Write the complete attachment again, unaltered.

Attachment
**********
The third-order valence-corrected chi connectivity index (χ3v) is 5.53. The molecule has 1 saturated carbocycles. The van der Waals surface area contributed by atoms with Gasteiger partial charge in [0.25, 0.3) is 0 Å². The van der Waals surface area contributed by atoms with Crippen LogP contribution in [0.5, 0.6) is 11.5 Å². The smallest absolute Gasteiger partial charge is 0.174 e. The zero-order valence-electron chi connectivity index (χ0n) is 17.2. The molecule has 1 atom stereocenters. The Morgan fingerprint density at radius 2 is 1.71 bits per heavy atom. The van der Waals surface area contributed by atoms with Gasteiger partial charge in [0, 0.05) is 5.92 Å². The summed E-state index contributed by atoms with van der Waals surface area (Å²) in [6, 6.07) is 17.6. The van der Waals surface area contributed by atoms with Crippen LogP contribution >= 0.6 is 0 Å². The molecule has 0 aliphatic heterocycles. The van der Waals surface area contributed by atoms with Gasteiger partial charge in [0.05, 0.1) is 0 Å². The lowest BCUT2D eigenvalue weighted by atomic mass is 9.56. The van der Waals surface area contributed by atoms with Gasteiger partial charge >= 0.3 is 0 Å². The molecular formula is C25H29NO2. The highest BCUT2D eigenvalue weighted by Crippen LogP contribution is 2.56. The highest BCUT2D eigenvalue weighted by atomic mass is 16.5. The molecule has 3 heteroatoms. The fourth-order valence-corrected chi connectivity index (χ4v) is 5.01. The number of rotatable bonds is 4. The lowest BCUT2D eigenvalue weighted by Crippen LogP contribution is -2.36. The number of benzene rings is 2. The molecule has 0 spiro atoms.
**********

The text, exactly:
The third-order valence-corrected chi connectivity index (χ3v) is 5.53. The molecule has 1 saturated carbocycles. The van der Waals surface area contributed by atoms with Gasteiger partial charge in [0.25, 0.3) is 0 Å². The van der Waals surface area contributed by atoms with Crippen LogP contribution in [0.5, 0.6) is 11.5 Å². The smallest absolute Gasteiger partial charge is 0.174 e. The zero-order valence-electron chi connectivity index (χ0n) is 17.2. The molecule has 1 atom stereocenters. The Morgan fingerprint density at radius 2 is 1.71 bits per heavy atom. The van der Waals surface area contributed by atoms with Gasteiger partial charge in [0, 0.05) is 5.92 Å². The summed E-state index contributed by atoms with van der Waals surface area (Å²) in [6, 6.07) is 17.6. The van der Waals surface area contributed by atoms with Crippen LogP contribution >= 0.6 is 0 Å². The molecule has 0 aliphatic heterocycles. The van der Waals surface area contributed by atoms with Gasteiger partial charge in [0.05, 0.1) is 0 Å². The lowest BCUT2D eigenvalue weighted by atomic mass is 9.56. The van der Waals surface area contributed by atoms with Gasteiger partial charge >= 0.3 is 0 Å². The molecular formula is C25H29NO2. The highest BCUT2D eigenvalue weighted by Crippen LogP contribution is 2.56. The highest BCUT2D eigenvalue weighted by atomic mass is 16.5. The molecule has 3 heteroatoms. The fourth-order valence-corrected chi connectivity index (χ4v) is 5.01. The number of rotatable bonds is 4. The lowest BCUT2D eigenvalue weighted by Crippen LogP contribution is -2.36. The number of benzene rings is 2. The molecule has 0 spiro atoms.